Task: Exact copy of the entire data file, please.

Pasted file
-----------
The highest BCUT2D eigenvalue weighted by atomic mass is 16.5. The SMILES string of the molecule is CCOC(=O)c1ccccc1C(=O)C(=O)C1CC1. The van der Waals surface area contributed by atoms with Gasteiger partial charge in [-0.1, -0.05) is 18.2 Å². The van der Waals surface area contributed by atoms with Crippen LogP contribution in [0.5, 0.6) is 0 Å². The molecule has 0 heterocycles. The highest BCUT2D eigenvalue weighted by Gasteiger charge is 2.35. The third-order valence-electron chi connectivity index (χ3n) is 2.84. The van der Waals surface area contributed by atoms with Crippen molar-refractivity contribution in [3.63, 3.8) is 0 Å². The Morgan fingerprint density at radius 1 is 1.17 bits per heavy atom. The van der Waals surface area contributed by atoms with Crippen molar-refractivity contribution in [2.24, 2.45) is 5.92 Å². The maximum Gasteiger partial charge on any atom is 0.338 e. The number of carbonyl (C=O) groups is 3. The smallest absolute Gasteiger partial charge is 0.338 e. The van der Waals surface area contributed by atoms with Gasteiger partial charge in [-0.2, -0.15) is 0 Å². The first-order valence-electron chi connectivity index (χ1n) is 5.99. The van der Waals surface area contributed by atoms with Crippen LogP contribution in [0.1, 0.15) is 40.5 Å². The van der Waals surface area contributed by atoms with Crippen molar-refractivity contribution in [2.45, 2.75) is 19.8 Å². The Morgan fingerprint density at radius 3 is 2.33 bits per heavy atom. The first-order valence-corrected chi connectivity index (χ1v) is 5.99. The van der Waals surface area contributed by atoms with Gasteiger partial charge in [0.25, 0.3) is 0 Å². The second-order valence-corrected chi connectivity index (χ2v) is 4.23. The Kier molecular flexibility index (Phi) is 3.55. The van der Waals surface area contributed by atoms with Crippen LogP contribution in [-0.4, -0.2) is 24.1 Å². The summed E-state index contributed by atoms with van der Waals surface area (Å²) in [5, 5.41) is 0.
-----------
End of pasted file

The highest BCUT2D eigenvalue weighted by atomic mass is 16.5. The SMILES string of the molecule is CCOC(=O)c1ccccc1C(=O)C(=O)C1CC1. The van der Waals surface area contributed by atoms with Gasteiger partial charge in [-0.1, -0.05) is 18.2 Å². The van der Waals surface area contributed by atoms with Crippen LogP contribution in [0.5, 0.6) is 0 Å². The molecule has 0 heterocycles. The highest BCUT2D eigenvalue weighted by Gasteiger charge is 2.35. The third-order valence-electron chi connectivity index (χ3n) is 2.84. The van der Waals surface area contributed by atoms with Crippen molar-refractivity contribution in [3.63, 3.8) is 0 Å². The Morgan fingerprint density at radius 1 is 1.17 bits per heavy atom. The van der Waals surface area contributed by atoms with Crippen molar-refractivity contribution in [2.24, 2.45) is 5.92 Å². The maximum Gasteiger partial charge on any atom is 0.338 e. The number of carbonyl (C=O) groups is 3. The smallest absolute Gasteiger partial charge is 0.338 e. The van der Waals surface area contributed by atoms with Gasteiger partial charge in [-0.2, -0.15) is 0 Å². The first-order valence-electron chi connectivity index (χ1n) is 5.99. The van der Waals surface area contributed by atoms with Crippen LogP contribution in [0.1, 0.15) is 40.5 Å². The van der Waals surface area contributed by atoms with Crippen molar-refractivity contribution in [2.45, 2.75) is 19.8 Å². The Morgan fingerprint density at radius 3 is 2.33 bits per heavy atom. The first-order valence-corrected chi connectivity index (χ1v) is 5.99. The van der Waals surface area contributed by atoms with Gasteiger partial charge in [0.25, 0.3) is 0 Å². The second-order valence-corrected chi connectivity index (χ2v) is 4.23. The Kier molecular flexibility index (Phi) is 3.55. The van der Waals surface area contributed by atoms with Crippen LogP contribution in [-0.4, -0.2) is 24.1 Å². The summed E-state index contributed by atoms with van der Waals surface area (Å²) in [5, 5.41) is 0.